The life expectancy dip from this in some of the harder-hit, high life expectancy countries, such as the USA, UK, and Spain is going to be interesting. For instance, I expect there'll be more than 3 million deaths in the USA this year (up from 2.84 million in 2018, or 2.81 million in 2017). But how many more than 3 million there will be, and how many of those deaths will be among people under the age of 79, are still very much open questions.

11
Consequences / Re: Population: Public Enemy No. 1
« on: July 28, 2020, 06:16:43 PM »
Give it a year and see where we are the future is quite Appocalyptic IMHO, Pandemic, Great Depression. Wars, Famine, Civil War, Climate Crisis, Presidential election, Brexit. We never recovered from the 2008 Crash and now the SHTF.

Everything on that list bar the climate crisis has happened before in one or another more drastic form than we are seeing today. 2020 is a shit year, certainly, but not the end times.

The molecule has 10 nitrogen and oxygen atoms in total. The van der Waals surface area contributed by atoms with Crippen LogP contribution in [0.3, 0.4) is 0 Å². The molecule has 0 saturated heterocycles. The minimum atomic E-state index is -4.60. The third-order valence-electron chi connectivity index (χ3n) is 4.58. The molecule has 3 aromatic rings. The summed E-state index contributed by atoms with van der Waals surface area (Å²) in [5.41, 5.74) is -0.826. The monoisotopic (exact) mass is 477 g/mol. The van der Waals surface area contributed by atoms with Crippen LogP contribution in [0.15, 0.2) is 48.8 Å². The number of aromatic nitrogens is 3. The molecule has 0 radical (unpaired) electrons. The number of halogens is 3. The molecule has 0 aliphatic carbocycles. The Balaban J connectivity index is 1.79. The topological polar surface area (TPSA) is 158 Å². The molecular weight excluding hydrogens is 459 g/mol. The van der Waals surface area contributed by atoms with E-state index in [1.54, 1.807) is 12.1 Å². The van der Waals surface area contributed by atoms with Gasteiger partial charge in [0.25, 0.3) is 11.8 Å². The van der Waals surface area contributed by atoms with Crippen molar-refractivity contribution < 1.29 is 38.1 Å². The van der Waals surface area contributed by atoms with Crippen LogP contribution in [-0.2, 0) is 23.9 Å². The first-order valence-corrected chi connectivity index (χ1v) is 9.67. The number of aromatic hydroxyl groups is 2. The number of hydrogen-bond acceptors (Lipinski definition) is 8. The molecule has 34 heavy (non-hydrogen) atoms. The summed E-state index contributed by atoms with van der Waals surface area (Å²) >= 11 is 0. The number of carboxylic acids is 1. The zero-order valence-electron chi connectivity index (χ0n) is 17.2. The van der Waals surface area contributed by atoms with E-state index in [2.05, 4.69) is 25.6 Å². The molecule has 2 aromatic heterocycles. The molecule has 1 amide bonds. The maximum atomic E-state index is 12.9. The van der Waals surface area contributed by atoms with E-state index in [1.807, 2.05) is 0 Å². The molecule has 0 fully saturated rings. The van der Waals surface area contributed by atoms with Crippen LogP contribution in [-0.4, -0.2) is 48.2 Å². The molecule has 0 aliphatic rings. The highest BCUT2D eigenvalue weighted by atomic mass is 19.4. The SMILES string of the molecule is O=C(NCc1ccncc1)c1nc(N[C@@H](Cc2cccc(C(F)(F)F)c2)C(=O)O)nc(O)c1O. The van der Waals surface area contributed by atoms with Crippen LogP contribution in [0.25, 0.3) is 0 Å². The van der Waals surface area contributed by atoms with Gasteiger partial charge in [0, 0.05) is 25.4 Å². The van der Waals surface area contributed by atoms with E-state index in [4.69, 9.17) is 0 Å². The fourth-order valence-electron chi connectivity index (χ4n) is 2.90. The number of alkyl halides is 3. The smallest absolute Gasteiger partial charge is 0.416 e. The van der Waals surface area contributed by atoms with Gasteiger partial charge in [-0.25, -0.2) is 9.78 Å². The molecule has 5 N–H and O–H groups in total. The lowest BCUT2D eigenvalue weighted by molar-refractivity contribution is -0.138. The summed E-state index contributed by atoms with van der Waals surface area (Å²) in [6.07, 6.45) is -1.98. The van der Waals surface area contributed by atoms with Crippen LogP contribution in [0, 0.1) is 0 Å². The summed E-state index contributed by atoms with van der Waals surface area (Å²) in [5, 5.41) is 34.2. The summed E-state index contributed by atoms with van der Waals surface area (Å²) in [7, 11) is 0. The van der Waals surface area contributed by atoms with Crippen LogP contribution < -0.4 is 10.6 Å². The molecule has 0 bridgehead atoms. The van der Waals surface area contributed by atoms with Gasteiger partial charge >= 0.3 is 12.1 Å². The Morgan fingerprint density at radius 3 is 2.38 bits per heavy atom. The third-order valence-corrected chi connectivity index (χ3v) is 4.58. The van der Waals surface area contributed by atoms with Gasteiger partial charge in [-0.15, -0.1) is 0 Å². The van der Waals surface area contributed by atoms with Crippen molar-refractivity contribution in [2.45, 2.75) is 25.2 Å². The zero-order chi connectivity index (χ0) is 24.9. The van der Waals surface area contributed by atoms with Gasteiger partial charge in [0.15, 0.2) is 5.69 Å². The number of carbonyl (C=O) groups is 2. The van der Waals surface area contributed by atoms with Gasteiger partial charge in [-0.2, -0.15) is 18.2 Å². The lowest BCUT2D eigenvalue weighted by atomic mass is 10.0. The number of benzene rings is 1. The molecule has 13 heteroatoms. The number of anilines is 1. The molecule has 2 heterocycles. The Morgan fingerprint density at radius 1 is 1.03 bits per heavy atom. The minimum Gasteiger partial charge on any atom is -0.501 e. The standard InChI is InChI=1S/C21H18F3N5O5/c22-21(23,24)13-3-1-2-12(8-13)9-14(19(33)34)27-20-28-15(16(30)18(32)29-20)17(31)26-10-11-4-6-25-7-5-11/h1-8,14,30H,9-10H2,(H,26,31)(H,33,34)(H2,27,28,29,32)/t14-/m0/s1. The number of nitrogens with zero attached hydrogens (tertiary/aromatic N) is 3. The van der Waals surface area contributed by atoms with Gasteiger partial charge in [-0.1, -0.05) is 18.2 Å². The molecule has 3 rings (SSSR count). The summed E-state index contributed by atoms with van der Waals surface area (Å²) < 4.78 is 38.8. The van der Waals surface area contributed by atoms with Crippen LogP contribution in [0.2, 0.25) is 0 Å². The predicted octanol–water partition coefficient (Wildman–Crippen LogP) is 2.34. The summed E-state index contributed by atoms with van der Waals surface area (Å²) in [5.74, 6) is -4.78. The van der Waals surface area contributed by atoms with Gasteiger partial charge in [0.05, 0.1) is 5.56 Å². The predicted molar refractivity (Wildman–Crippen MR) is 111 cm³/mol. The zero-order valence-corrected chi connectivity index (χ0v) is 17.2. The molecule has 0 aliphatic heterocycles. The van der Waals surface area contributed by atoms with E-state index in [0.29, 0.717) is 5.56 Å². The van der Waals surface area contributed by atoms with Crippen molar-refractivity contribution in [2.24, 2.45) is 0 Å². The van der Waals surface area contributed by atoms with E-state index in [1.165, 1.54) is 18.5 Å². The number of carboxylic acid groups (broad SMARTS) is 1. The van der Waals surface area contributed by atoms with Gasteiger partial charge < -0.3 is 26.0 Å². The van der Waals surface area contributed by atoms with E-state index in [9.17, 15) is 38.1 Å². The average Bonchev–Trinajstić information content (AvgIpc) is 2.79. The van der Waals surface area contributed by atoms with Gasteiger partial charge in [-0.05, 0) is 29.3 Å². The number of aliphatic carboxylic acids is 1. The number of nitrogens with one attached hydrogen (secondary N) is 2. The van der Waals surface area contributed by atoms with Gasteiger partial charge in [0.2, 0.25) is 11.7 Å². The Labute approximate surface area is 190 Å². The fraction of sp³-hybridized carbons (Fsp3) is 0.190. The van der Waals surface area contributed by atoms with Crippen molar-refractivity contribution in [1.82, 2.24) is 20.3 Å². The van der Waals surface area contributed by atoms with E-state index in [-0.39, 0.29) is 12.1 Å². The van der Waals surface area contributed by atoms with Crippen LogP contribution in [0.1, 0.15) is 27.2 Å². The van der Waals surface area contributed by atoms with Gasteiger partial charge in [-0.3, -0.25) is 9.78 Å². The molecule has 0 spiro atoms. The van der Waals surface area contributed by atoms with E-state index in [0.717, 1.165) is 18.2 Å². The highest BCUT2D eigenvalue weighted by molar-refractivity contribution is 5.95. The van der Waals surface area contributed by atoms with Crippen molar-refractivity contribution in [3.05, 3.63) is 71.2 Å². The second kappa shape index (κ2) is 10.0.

EDIT: As a case in point, see the life expectancy stats: globally they've been steadily rising, up to 73 at present, from a global average of 47 in 1950. No country on earth has a life expectancy even close to that low today; in every country, life is more safe and secure than was the global norm a single lifetime ago.  These aren't the dying times yet.

12
Consequences / Re: Population: Public Enemy No. 1
« on: July 28, 2020, 05:18:29 PM »
I like this quote by Terence Mckenna

“The apocalypse is not something which is coming. The apocalypse has arrived in major portions of the planet and it’s only because we live within a bubble of incredible privilege and social insulation that we still have the luxury of anticipating the apocalypse.”

The apocalypse? People today are living longer than they ecer did before. (Which is a large part of the problem, so far as population growth is concerned, although the ethical solution is obviously to have fewer babies rather than to cull the living).

13
Arctic sea ice / Re: The 2020 melting season
« on: July 28, 2020, 09:41:25 AM »
DMI north of 80N temperature and GFS 3-day average wind. Both look unusual.